Holding an iPhone 12 near an implantable cardioverter-defibrillator, or ICD, can stop the device from working, according to an experiment in a device user.
The iPhone 12’s magnetic array makes it compatible with accessories such as a wireless charger and helps to increase charging speeds. All ICDs, meanwhile, contain a switch that responds to an externally applied magnetic field. The study’s lead author suspected the iPhone’s magnetic technology would produce a device-to-device interaction with defibrillators.
The experiment — pre-approved for patient safety — found that bringing the iPhone close to the left chest area where the ICD was implanted immediately suspended the device’s therapeutic function. This persisted for the entire duration of the test, reported Gurjit Singh, M.D., of the Henry Ford Heart and Vascular Institute, Henry Ford Hospital, Detroit. This result was reproduced multiple times with the phone held in different positions over the user’s shirt pocket.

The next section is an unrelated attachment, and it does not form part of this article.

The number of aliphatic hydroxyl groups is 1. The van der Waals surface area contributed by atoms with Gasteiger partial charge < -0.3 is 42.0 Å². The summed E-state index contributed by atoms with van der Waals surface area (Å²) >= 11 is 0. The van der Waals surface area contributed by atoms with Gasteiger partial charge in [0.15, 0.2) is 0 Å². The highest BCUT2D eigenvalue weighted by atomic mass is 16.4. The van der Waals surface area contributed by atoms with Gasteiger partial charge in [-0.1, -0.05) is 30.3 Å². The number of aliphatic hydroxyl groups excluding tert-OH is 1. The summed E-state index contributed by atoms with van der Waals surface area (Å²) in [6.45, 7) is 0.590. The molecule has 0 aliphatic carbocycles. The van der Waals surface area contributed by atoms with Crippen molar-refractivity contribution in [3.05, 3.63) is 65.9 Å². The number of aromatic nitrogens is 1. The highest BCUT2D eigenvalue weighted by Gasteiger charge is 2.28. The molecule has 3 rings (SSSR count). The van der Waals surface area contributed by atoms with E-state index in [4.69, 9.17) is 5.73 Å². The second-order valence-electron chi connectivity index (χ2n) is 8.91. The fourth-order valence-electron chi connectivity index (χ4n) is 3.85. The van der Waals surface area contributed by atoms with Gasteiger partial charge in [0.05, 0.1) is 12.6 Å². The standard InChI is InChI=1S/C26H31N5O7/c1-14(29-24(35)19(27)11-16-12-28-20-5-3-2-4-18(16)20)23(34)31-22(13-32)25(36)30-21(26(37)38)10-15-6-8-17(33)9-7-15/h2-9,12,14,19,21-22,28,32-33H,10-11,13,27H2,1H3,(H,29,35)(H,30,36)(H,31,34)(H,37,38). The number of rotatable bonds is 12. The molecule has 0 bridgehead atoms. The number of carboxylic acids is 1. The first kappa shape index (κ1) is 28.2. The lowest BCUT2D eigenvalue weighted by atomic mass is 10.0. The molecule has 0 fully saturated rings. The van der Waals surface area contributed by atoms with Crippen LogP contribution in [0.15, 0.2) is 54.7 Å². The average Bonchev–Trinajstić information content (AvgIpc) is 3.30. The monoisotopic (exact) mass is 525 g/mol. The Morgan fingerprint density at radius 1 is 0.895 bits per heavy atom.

It has been estimated that a magnetic field stronger than 10 gauss is strong enough to activate these switches, Singh said. This appeared to be true in the one-time experiment.
The upshot is that there may be an important public health issue with the iPhone 12 which could inhibit lifesaving therapy in a patient, particularly when the phone is carried in an upper chest pocket, Singh and colleagues wrote.
“Medical device manufacturers and implanting physicians should remain vigilant about making patients aware of this significant interaction of the iPhone 12 and other smart wearables with their cardiac implantable electronic devices,” they concluded.